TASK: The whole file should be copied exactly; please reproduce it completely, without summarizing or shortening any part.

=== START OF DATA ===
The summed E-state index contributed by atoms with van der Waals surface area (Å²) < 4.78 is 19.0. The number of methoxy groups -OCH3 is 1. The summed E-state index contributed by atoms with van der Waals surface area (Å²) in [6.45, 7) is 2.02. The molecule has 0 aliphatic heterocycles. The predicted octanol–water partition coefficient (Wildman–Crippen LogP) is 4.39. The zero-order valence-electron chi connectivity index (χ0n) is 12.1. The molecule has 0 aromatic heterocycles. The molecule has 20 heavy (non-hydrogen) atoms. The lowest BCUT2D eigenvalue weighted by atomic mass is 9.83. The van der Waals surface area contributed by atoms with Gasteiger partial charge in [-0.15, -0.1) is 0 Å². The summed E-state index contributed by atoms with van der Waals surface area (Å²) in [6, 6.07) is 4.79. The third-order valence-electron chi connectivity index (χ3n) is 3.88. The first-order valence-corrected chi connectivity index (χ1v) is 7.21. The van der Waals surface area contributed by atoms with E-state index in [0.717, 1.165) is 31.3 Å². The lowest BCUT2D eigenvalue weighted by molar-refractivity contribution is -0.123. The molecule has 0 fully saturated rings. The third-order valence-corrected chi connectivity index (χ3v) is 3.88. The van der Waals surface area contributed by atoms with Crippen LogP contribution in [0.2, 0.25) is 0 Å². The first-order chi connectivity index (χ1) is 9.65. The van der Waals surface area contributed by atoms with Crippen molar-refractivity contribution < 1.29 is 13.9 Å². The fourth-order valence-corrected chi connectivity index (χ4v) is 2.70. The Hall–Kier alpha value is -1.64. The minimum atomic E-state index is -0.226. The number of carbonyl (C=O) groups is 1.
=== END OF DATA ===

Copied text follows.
The summed E-state index contributed by atoms with van der Waals surface area (Å²) < 4.78 is 19.0. The number of methoxy groups -OCH3 is 1. The summed E-state index contributed by atoms with van der Waals surface area (Å²) in [6.45, 7) is 2.02. The molecule has 0 aliphatic heterocycles. The predicted octanol–water partition coefficient (Wildman–Crippen LogP) is 4.39. The zero-order valence-electron chi connectivity index (χ0n) is 12.1. The molecule has 0 aromatic heterocycles. The molecule has 20 heavy (non-hydrogen) atoms. The lowest BCUT2D eigenvalue weighted by atomic mass is 9.83. The van der Waals surface area contributed by atoms with Gasteiger partial charge in [-0.15, -0.1) is 0 Å². The summed E-state index contributed by atoms with van der Waals surface area (Å²) in [6, 6.07) is 4.79. The third-order valence-electron chi connectivity index (χ3n) is 3.88. The first-order valence-corrected chi connectivity index (χ1v) is 7.21. The van der Waals surface area contributed by atoms with E-state index in [0.717, 1.165) is 31.3 Å². The lowest BCUT2D eigenvalue weighted by molar-refractivity contribution is -0.123. The molecule has 0 fully saturated rings. The third-order valence-corrected chi connectivity index (χ3v) is 3.88. The van der Waals surface area contributed by atoms with Crippen LogP contribution in [0.2, 0.25) is 0 Å². The first-order chi connectivity index (χ1) is 9.65. The van der Waals surface area contributed by atoms with Crippen molar-refractivity contribution < 1.29 is 13.9 Å². The fourth-order valence-corrected chi connectivity index (χ4v) is 2.70. The Hall–Kier alpha value is -1.64. The minimum atomic E-state index is -0.226. The number of carbonyl (C=O) groups is 1.